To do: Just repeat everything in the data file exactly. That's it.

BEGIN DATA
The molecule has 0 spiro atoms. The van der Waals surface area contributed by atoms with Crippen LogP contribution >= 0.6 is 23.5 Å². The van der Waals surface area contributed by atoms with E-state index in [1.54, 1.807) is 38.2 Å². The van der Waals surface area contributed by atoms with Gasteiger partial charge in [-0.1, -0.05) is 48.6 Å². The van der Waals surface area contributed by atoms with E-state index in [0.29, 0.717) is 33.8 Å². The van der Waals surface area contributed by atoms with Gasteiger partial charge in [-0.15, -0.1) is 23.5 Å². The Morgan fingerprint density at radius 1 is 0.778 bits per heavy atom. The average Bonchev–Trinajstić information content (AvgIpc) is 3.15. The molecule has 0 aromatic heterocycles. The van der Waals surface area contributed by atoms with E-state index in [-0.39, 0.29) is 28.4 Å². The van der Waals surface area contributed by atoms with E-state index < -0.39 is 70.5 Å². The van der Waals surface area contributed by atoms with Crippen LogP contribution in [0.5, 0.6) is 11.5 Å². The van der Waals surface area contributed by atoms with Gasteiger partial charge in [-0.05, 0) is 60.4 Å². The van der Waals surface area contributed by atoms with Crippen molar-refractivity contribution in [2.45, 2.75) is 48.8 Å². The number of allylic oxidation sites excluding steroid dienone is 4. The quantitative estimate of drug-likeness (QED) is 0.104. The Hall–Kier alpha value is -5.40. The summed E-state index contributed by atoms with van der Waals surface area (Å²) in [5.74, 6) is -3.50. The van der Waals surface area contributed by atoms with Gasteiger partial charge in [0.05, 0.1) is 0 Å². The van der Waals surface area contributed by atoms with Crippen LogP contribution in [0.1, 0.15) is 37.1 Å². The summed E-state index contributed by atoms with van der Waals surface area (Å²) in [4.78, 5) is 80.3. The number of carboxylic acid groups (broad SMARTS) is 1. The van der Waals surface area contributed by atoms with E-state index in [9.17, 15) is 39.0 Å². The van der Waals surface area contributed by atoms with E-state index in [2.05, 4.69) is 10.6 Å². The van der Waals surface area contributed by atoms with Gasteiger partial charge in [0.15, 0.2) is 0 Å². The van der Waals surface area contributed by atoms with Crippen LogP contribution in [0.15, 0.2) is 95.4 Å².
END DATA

The molecule has 0 spiro atoms. The van der Waals surface area contributed by atoms with Crippen LogP contribution >= 0.6 is 23.5 Å². The van der Waals surface area contributed by atoms with E-state index in [1.54, 1.807) is 38.2 Å². The van der Waals surface area contributed by atoms with Gasteiger partial charge in [-0.1, -0.05) is 48.6 Å². The van der Waals surface area contributed by atoms with E-state index in [0.29, 0.717) is 33.8 Å². The van der Waals surface area contributed by atoms with Gasteiger partial charge in [-0.15, -0.1) is 23.5 Å². The Morgan fingerprint density at radius 1 is 0.778 bits per heavy atom. The average Bonchev–Trinajstić information content (AvgIpc) is 3.15. The molecule has 0 aromatic heterocycles. The van der Waals surface area contributed by atoms with E-state index in [-0.39, 0.29) is 28.4 Å². The van der Waals surface area contributed by atoms with E-state index < -0.39 is 70.5 Å². The van der Waals surface area contributed by atoms with Crippen LogP contribution in [0.5, 0.6) is 11.5 Å². The van der Waals surface area contributed by atoms with Gasteiger partial charge in [-0.05, 0) is 60.4 Å². The van der Waals surface area contributed by atoms with Crippen molar-refractivity contribution in [2.45, 2.75) is 48.8 Å². The number of allylic oxidation sites excluding steroid dienone is 4. The quantitative estimate of drug-likeness (QED) is 0.104. The Hall–Kier alpha value is -5.40. The summed E-state index contributed by atoms with van der Waals surface area (Å²) in [5.74, 6) is -3.50. The van der Waals surface area contributed by atoms with Gasteiger partial charge in [0.05, 0.1) is 0 Å². The van der Waals surface area contributed by atoms with Crippen LogP contribution in [0.1, 0.15) is 37.1 Å². The summed E-state index contributed by atoms with van der Waals surface area (Å²) in [4.78, 5) is 80.3. The number of carboxylic acid groups (broad SMARTS) is 1. The van der Waals surface area contributed by atoms with E-state index in [9.17, 15) is 39.0 Å². The van der Waals surface area contributed by atoms with E-state index in [2.05, 4.69) is 10.6 Å². The van der Waals surface area contributed by atoms with Gasteiger partial charge in [0.15, 0.2) is 0 Å². The van der Waals surface area contributed by atoms with Crippen LogP contribution in [0.15, 0.2) is 95.4 Å².